Purple Emperor butterfly

Purple Emperor ©Margaret Holland

Purple emperor

Scientific name: Apatura iris
The male purple emperor is a stunning butterfly with a brilliant purple sheen. Look for it feeding around the treetops in woodlands, or on damp ground, animal droppings or even carrion in the morning.

Species information

Statistics

Wingspan: 7.0-9.2cm

Conservation status

Protected in the UK under the Wildlife and Countryside Act, 1981.

When to see

June to August

About

A strikingly beautiful butterfly, the purple emperoris only on the wing for a short period in late summer. A large butterfly of woodlands, it is well known for spending much of its time in the treetops feeding on aphid honeydew, so a pair of binoculars is handy if you want so spot this dazzling insect. Males may be seen flying to the ground mid-morning to feed on salts and sugars in damp puddles, on animal droppings or road surfaces, or even on rotting carcases. The caterpillars feed on mainly on goat willow, although crack-willow and grey willow are also used.

How to identify

The male purple emperor is an unmistakeable glossy purple above, with white bands across its wings and orange-ringed eyespots under the brown forewings. The female is brown and similar to the white admiral in appearance, but also has orange-ringed eyespots under the forewings. Females are larger than males and both are larger than the more common white admiral.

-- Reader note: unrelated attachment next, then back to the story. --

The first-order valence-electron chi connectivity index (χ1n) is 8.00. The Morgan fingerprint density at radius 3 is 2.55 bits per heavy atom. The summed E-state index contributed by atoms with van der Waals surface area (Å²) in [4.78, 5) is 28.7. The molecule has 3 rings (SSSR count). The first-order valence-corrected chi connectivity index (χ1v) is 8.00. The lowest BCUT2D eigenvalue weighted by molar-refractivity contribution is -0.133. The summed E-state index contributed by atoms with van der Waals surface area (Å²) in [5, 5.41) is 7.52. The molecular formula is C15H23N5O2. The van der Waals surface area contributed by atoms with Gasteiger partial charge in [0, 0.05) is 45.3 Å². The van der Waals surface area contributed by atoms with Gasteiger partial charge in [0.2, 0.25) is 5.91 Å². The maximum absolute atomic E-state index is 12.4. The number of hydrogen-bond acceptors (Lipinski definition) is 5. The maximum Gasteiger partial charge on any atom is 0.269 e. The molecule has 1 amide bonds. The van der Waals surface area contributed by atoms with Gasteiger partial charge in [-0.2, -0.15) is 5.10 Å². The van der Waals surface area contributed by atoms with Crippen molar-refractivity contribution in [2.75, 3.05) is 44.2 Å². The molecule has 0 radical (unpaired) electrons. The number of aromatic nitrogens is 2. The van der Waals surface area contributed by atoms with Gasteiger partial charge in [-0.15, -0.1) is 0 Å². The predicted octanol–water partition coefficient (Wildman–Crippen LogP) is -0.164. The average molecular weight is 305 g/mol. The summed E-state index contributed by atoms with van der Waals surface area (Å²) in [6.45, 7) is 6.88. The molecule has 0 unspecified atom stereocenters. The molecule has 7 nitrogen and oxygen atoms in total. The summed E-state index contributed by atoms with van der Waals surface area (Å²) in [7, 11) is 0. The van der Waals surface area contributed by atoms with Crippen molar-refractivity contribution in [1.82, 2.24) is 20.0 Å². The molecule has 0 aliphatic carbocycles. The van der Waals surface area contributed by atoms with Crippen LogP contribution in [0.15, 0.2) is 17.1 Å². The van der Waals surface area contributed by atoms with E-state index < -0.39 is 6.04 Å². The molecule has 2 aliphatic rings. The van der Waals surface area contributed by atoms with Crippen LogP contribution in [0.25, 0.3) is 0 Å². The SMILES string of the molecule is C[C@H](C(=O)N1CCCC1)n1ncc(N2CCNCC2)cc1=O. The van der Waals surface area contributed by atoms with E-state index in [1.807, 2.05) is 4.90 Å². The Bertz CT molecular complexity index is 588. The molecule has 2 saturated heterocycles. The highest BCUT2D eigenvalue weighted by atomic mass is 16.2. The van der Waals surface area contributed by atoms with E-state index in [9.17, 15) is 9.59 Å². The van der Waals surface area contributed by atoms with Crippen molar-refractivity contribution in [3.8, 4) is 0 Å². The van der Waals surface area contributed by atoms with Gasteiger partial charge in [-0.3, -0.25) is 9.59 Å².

Distribution

Found in southern England.

Did you know?

Male purple emperors are known to travel up to a kilometre from their feeding areas to gather in 'master trees' (usually oak, but sometimes beech or conifer are used) where they compete for females. These trees are often at a high point in the wood and will be used year after year.

How people can help

The Wildlife Trusts manage many woodland nature reserves sympathetically for the benefit of all kinds of butterflies, including the purple emperor. A mix of coppicing, scrub-cutting, ride maintenance and non-intervention all help woodland wildlife to thrive. You can help too: volunteer for your local Wildlife Trust and you could be involved in everything from traditional forest crafts to surveying for butterflies.